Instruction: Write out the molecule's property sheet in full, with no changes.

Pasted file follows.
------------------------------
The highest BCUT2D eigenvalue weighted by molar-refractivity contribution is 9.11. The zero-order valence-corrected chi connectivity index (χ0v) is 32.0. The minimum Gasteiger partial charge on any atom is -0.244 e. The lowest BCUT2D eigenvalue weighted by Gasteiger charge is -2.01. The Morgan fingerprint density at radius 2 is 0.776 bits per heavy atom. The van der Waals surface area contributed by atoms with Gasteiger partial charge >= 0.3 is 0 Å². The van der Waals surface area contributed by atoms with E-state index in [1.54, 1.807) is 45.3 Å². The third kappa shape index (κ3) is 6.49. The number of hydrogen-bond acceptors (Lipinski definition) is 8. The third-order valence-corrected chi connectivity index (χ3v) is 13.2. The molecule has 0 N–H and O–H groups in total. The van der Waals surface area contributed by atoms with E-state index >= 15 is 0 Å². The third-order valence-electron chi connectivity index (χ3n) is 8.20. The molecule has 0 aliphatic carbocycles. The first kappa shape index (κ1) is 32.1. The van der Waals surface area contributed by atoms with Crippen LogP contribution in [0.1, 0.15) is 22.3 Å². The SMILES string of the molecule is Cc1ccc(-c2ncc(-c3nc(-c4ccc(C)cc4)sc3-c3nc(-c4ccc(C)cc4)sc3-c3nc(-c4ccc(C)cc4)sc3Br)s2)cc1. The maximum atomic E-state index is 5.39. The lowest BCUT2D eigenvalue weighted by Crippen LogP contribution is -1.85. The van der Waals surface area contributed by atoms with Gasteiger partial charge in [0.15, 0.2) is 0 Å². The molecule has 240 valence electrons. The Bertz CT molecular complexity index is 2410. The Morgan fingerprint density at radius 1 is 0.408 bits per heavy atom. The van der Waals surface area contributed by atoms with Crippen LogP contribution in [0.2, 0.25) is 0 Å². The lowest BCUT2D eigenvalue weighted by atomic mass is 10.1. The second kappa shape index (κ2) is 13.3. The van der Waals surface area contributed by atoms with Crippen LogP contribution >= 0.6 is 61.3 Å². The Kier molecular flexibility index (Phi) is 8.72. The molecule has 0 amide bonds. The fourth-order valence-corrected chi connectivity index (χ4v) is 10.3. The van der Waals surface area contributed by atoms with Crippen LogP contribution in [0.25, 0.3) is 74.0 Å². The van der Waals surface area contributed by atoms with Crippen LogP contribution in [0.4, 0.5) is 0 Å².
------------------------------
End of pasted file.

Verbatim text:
The highest BCUT2D eigenvalue weighted by molar-refractivity contribution is 9.11. The zero-order valence-corrected chi connectivity index (χ0v) is 32.0. The minimum Gasteiger partial charge on any atom is -0.244 e. The lowest BCUT2D eigenvalue weighted by Gasteiger charge is -2.01. The Morgan fingerprint density at radius 2 is 0.776 bits per heavy atom. The van der Waals surface area contributed by atoms with Gasteiger partial charge >= 0.3 is 0 Å². The van der Waals surface area contributed by atoms with E-state index in [1.54, 1.807) is 45.3 Å². The third kappa shape index (κ3) is 6.49. The number of hydrogen-bond acceptors (Lipinski definition) is 8. The third-order valence-corrected chi connectivity index (χ3v) is 13.2. The molecule has 0 N–H and O–H groups in total. The van der Waals surface area contributed by atoms with E-state index >= 15 is 0 Å². The third-order valence-electron chi connectivity index (χ3n) is 8.20. The molecule has 0 aliphatic carbocycles. The first kappa shape index (κ1) is 32.1. The van der Waals surface area contributed by atoms with Crippen LogP contribution in [0.1, 0.15) is 22.3 Å². The SMILES string of the molecule is Cc1ccc(-c2ncc(-c3nc(-c4ccc(C)cc4)sc3-c3nc(-c4ccc(C)cc4)sc3-c3nc(-c4ccc(C)cc4)sc3Br)s2)cc1. The maximum atomic E-state index is 5.39. The lowest BCUT2D eigenvalue weighted by Crippen LogP contribution is -1.85. The van der Waals surface area contributed by atoms with Gasteiger partial charge in [0.15, 0.2) is 0 Å². The molecule has 240 valence electrons. The Bertz CT molecular complexity index is 2410. The Morgan fingerprint density at radius 1 is 0.408 bits per heavy atom. The van der Waals surface area contributed by atoms with Crippen LogP contribution in [0.2, 0.25) is 0 Å². The lowest BCUT2D eigenvalue weighted by atomic mass is 10.1. The second kappa shape index (κ2) is 13.3. The van der Waals surface area contributed by atoms with Crippen LogP contribution >= 0.6 is 61.3 Å². The Kier molecular flexibility index (Phi) is 8.72. The molecule has 0 amide bonds. The fourth-order valence-corrected chi connectivity index (χ4v) is 10.3. The van der Waals surface area contributed by atoms with Crippen LogP contribution in [0.25, 0.3) is 74.0 Å². The van der Waals surface area contributed by atoms with Crippen LogP contribution in [0.4, 0.5) is 0 Å².